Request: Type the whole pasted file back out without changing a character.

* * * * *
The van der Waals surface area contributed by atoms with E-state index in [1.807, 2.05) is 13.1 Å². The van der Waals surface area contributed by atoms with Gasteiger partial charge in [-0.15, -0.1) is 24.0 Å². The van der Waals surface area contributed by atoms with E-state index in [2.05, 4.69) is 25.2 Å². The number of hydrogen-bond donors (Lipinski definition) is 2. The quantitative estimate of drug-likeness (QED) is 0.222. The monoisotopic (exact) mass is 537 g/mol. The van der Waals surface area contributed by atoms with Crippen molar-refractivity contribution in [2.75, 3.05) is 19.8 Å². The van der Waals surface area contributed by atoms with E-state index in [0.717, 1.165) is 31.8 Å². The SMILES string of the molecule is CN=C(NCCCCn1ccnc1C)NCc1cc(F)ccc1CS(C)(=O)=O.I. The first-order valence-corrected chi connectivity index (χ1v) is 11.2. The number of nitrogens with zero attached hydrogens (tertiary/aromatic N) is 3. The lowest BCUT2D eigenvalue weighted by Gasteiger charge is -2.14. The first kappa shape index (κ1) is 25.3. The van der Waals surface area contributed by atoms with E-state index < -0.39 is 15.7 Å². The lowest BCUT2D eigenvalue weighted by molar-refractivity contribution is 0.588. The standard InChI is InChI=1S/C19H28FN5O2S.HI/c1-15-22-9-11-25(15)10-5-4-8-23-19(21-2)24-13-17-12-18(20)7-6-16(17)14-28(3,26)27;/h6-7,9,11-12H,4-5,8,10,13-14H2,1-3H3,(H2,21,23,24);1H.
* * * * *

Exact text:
The van der Waals surface area contributed by atoms with E-state index in [1.807, 2.05) is 13.1 Å². The van der Waals surface area contributed by atoms with Gasteiger partial charge in [-0.15, -0.1) is 24.0 Å². The van der Waals surface area contributed by atoms with E-state index in [2.05, 4.69) is 25.2 Å². The number of hydrogen-bond donors (Lipinski definition) is 2. The quantitative estimate of drug-likeness (QED) is 0.222. The monoisotopic (exact) mass is 537 g/mol. The van der Waals surface area contributed by atoms with Crippen molar-refractivity contribution in [2.75, 3.05) is 19.8 Å². The van der Waals surface area contributed by atoms with E-state index in [0.717, 1.165) is 31.8 Å². The SMILES string of the molecule is CN=C(NCCCCn1ccnc1C)NCc1cc(F)ccc1CS(C)(=O)=O.I. The first-order valence-corrected chi connectivity index (χ1v) is 11.2. The number of nitrogens with zero attached hydrogens (tertiary/aromatic N) is 3. The lowest BCUT2D eigenvalue weighted by Gasteiger charge is -2.14. The first kappa shape index (κ1) is 25.3. The van der Waals surface area contributed by atoms with E-state index < -0.39 is 15.7 Å². The lowest BCUT2D eigenvalue weighted by molar-refractivity contribution is 0.588. The standard InChI is InChI=1S/C19H28FN5O2S.HI/c1-15-22-9-11-25(15)10-5-4-8-23-19(21-2)24-13-17-12-18(20)7-6-16(17)14-28(3,26)27;/h6-7,9,11-12H,4-5,8,10,13-14H2,1-3H3,(H2,21,23,24);1H.